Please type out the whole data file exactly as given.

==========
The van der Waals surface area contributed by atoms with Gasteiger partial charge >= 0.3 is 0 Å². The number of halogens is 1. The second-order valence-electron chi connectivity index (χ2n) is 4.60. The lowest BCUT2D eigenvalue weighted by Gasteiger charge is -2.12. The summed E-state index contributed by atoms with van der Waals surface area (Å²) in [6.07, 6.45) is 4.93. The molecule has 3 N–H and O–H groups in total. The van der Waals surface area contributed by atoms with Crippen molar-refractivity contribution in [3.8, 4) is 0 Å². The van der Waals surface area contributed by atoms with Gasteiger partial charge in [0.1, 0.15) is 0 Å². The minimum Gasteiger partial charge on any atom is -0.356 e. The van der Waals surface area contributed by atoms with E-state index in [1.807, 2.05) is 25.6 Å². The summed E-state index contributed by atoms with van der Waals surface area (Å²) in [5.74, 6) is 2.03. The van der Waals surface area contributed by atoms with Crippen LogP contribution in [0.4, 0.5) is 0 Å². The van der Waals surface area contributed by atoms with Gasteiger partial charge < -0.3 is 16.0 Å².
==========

The van der Waals surface area contributed by atoms with Gasteiger partial charge >= 0.3 is 0 Å². The number of halogens is 1. The second-order valence-electron chi connectivity index (χ2n) is 4.60. The lowest BCUT2D eigenvalue weighted by Gasteiger charge is -2.12. The summed E-state index contributed by atoms with van der Waals surface area (Å²) in [6.07, 6.45) is 4.93. The molecule has 3 N–H and O–H groups in total. The van der Waals surface area contributed by atoms with Crippen molar-refractivity contribution in [3.8, 4) is 0 Å². The van der Waals surface area contributed by atoms with Gasteiger partial charge in [0.1, 0.15) is 0 Å². The minimum Gasteiger partial charge on any atom is -0.356 e. The van der Waals surface area contributed by atoms with E-state index in [1.807, 2.05) is 25.6 Å². The summed E-state index contributed by atoms with van der Waals surface area (Å²) in [5.74, 6) is 2.03. The van der Waals surface area contributed by atoms with Crippen LogP contribution in [0.4, 0.5) is 0 Å². The van der Waals surface area contributed by atoms with Gasteiger partial charge < -0.3 is 16.0 Å².